Exclusive-EU, Gates Foundation to support African medicines agency -source By Reuters
© Reuters. FILE PHOTO: A person passes by on a scooter in front of the Bill & Melinda Gates Foundation in Seattle, Washington, U.S. May 5, 2021. REUTERS/Lindsey Wasson/File Photo
By Francesco Guarascio and Wendell Roelf
BRUSSELS/CAPE TOWN (Reuters) -The European Union and the Gates Foundation are set to announce a package of financial support for the nascent efforts to set up an African medicines regulator in a bid to boost the continent’s drugs and vaccine production, a person familiar with the matter told Reuters.
The treaty establishing the African Medicines Agency (AMA) came into force in November but the agency currently exists only on paper. Decisions over who will lead the agency and where it will be headquartered are scheduled for this year.
Financial and technical support to the new agency is seen as crucial to help it to begin operations. This in turn would be a boost for the continent’s vaccine and drugs industry, which needs a trusted regulator to flourish.
The European Commission, Germany, France, Belgium, and the Gates Foundation will invest more than 100 million euros ($113.93 million) to support AMA and African national regulatory agencies, a person familiar with the plan told Reuters on Friday.
The goal is to allow these agencies to achieve what the World Health Organization (WHO) defines as Maturity Level 3 for vaccine producing, which is “the minimum WHO requirement for effective regulatory oversight for quality local vaccine production,” the official said.
According to an internal EU Commission document with slides, seen by Reuters, part of the money will be in grants and will also go to the European Medicines Agency.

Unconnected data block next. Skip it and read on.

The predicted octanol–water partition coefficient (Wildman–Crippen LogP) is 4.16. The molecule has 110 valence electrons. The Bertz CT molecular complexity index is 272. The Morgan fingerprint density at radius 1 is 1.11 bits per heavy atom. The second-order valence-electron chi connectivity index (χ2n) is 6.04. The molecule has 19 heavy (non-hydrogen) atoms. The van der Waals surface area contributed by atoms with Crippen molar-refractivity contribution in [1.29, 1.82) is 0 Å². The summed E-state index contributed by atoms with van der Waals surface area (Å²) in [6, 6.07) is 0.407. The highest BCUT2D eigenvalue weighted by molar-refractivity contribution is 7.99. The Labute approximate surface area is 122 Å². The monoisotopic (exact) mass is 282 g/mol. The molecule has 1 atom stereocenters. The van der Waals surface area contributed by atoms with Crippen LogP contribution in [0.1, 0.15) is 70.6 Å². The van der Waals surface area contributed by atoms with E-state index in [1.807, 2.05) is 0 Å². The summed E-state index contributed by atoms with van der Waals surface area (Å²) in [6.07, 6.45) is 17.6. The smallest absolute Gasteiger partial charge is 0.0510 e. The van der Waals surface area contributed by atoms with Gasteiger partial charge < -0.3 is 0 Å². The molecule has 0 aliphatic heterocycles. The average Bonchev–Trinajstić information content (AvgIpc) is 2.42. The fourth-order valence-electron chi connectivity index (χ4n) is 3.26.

EMA, which is the only continent-wide drugs regulator so far will “provide technical assistance to African counterparts via scientific collaboration, joint inspections, training, and notably the AMA,” the document says.
The World Health Organization’s chief scientist, Soumya Swaminathan, said on Friday the AMA was crucial.
“It is very important. The African Medicines Agency can play the kind of role that the European Medicines Agency has played in Europe – setting the standards, helping countries develop their regulatory agencies,” she said in Cape Town.
The race to establish the AMA comes after the COVID-19 pandemic exposed the region’s dependence on imported vaccines and other pharmaceuticals. Just over 5% of medicines, and 1% of vaccines, consumed by the population of 1.2 billion people are produced locally.
Africa initially struggled to get COVID-19 vaccine doses as rich countries snapped up limited supplies. Deliveries to the continent later picked up, but just 10% of Africans are fully vaccinated.
Efforts are now underway to increase production but a regulator is necessary to approve drugs.
Preparing for future pandemics is only one reason a continental regulator is crucial for Africa, experts say.
Disparate regulations across 54 countries, and scant transparency, have led some pharmaceutical companies to drop efforts to register their products, leading to limited availability of important medicines in many African nations.
A lack of stringent oversight has enabled counterfeit drugs to flood African markets, in some cases causing needless deaths and fuelling scepticism of medicine.
The EU’s push to support the new regulator is part of a broad strategy to check China and Russia for influence in Africa, bloc officials in Brussels told Reuters. Brussels has donated hundreds of millions of COVID-19 doses to Africa in the past year.
Vaccines access will be a key issue at a summit of EU and African Union leaders next week in Brussels.
So far less than half of the African Union (AU) member states have ratified the treaty setting up the AMA.
A senior AU official, Margaret Agama-Anyetei, is currently leading efforts to set up the AMA. Getting more AU member states to sign and ratify the treaty, choosing which nation will host the headquarters, and the selection of the director general are the most urgent priorities, she said.
“Across the continent there is a plethora of fake certificates, fake drugs, fake masks and fake medicine, and it’s really important that we have a continental agency which is complimentary to all other national health institutions and invested in promoting the regulation of medical products across the continent,” she told Reuters in a phone interview from the Ethiopian capital.
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